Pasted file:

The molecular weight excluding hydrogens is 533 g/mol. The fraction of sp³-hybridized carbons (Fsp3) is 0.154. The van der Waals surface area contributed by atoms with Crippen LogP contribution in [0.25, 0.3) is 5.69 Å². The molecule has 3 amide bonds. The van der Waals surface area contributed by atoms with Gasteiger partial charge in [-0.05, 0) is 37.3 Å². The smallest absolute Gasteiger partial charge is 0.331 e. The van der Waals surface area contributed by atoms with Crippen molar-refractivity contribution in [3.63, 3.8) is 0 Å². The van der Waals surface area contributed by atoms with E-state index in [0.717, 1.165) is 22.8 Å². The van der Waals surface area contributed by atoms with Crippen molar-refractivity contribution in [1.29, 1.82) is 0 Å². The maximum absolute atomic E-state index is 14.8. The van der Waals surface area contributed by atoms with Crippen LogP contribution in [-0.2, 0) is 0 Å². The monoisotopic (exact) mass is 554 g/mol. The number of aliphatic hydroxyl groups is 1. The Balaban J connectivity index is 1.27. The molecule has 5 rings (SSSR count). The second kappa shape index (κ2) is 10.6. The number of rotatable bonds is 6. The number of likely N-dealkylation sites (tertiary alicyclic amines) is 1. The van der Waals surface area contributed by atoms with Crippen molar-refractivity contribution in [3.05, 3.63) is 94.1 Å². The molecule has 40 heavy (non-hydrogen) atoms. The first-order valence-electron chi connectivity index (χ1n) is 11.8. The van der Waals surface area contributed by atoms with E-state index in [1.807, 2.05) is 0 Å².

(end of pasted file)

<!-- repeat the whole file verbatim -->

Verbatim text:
The molecular weight excluding hydrogens is 533 g/mol. The fraction of sp³-hybridized carbons (Fsp3) is 0.154. The van der Waals surface area contributed by atoms with Crippen LogP contribution in [0.25, 0.3) is 5.69 Å². The molecule has 3 amide bonds. The van der Waals surface area contributed by atoms with Gasteiger partial charge in [-0.05, 0) is 37.3 Å². The smallest absolute Gasteiger partial charge is 0.331 e. The van der Waals surface area contributed by atoms with Crippen molar-refractivity contribution in [3.63, 3.8) is 0 Å². The van der Waals surface area contributed by atoms with E-state index in [0.717, 1.165) is 22.8 Å². The van der Waals surface area contributed by atoms with Crippen molar-refractivity contribution in [1.29, 1.82) is 0 Å². The maximum absolute atomic E-state index is 14.8. The van der Waals surface area contributed by atoms with Crippen LogP contribution in [-0.2, 0) is 0 Å². The monoisotopic (exact) mass is 554 g/mol. The number of aliphatic hydroxyl groups is 1. The Balaban J connectivity index is 1.27. The molecule has 5 rings (SSSR count). The second kappa shape index (κ2) is 10.6. The number of rotatable bonds is 6. The number of likely N-dealkylation sites (tertiary alicyclic amines) is 1. The van der Waals surface area contributed by atoms with Crippen molar-refractivity contribution in [3.05, 3.63) is 94.1 Å². The molecule has 40 heavy (non-hydrogen) atoms. The first-order valence-electron chi connectivity index (χ1n) is 11.8. The van der Waals surface area contributed by atoms with E-state index in [1.807, 2.05) is 0 Å².